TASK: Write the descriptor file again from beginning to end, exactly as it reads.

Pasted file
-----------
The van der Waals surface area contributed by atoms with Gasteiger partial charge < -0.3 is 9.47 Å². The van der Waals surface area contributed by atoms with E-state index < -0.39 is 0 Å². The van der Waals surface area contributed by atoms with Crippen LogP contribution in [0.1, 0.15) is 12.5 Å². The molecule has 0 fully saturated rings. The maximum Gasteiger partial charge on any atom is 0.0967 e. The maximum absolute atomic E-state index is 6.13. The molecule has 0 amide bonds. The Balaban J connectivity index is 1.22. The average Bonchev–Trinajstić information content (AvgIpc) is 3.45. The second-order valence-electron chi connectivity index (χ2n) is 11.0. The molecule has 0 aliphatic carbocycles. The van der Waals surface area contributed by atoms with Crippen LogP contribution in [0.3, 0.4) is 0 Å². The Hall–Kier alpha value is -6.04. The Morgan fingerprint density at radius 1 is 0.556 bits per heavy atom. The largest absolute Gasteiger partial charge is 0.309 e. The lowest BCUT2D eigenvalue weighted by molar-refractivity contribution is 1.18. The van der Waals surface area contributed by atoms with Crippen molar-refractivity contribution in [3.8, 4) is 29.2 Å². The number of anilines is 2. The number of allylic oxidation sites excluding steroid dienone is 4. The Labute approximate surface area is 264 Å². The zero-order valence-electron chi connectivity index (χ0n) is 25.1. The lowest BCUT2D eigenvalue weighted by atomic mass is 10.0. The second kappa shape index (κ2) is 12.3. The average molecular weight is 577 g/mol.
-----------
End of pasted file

The van der Waals surface area contributed by atoms with Gasteiger partial charge < -0.3 is 9.47 Å². The van der Waals surface area contributed by atoms with E-state index < -0.39 is 0 Å². The van der Waals surface area contributed by atoms with Crippen LogP contribution in [0.1, 0.15) is 12.5 Å². The molecule has 0 fully saturated rings. The maximum Gasteiger partial charge on any atom is 0.0967 e. The maximum absolute atomic E-state index is 6.13. The molecule has 0 amide bonds. The Balaban J connectivity index is 1.22. The average Bonchev–Trinajstić information content (AvgIpc) is 3.45. The second-order valence-electron chi connectivity index (χ2n) is 11.0. The molecule has 0 aliphatic carbocycles. The van der Waals surface area contributed by atoms with Crippen LogP contribution in [0.3, 0.4) is 0 Å². The Hall–Kier alpha value is -6.04. The Morgan fingerprint density at radius 1 is 0.556 bits per heavy atom. The largest absolute Gasteiger partial charge is 0.309 e. The lowest BCUT2D eigenvalue weighted by molar-refractivity contribution is 1.18. The van der Waals surface area contributed by atoms with Crippen molar-refractivity contribution in [3.8, 4) is 29.2 Å². The number of anilines is 2. The number of allylic oxidation sites excluding steroid dienone is 4. The Labute approximate surface area is 264 Å². The zero-order valence-electron chi connectivity index (χ0n) is 25.1. The lowest BCUT2D eigenvalue weighted by atomic mass is 10.0. The second kappa shape index (κ2) is 12.3. The average molecular weight is 577 g/mol.